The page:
In a very similar way, there are militant homeschoolers out there that peer down their noses at you for not homeschooling your kids, and make you feel like a second class citizen among the fellowship of Christian parents. They also have an air of snobbery about them that makes you feel like your kids are suffering spiritually and academically because homeschooled kids are much brighter and more spiritual than PS kids. (which is yet another inaccuracy - many kids are homeschooled because they have special needs that are best addressed in a homeschool setting, and being homeschooled is not the secret to Godly character, although it does have it's benefits toward that end). They also are the exception to the rule, and not an accurate representation of the average Christian, homeschooling parent.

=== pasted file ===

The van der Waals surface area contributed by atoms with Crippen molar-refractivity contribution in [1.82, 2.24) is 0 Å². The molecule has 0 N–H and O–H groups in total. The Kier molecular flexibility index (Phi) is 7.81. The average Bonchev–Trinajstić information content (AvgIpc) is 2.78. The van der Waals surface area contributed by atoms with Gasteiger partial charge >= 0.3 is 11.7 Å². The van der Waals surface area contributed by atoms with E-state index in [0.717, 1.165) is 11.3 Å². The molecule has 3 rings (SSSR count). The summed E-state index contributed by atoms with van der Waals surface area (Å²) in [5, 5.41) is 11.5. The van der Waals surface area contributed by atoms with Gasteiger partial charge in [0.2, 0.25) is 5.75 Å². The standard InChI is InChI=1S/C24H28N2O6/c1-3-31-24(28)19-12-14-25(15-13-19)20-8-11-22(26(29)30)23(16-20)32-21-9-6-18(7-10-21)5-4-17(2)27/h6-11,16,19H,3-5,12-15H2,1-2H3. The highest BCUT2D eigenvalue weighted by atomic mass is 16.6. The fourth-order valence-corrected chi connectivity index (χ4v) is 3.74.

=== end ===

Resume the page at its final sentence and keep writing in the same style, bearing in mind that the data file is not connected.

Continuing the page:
I cannot caution strongly enough that young parents facing this decision NOT give an ear to what these extremist types have to say, in either camp. Even if what some of what they do say is good information, they are on an anti-this and anti-that mission and that's going to color everything else they say and give you a biased picture of what it's really like either homeschooling, or public schooling.

IN CONCLUSION

The answer is simply this: do your own homework on this. Check out your local schools, talk about it with your spouse, assess your homelife, financial situation, your kid(s) academic & spiritual needs, pray about it, and then pray about it some more. Ask questions, but whatever you do, avoid the ANTI people, they wont help in making this very important decision, they'll only make it more difficult to weed through the hype and myth, to get to the facts. The decision is hard enough (it's going to change the lives of your children, it's a HUGE decision), what you do not need is a person or organization with an agenda, to sway you into one choice over another.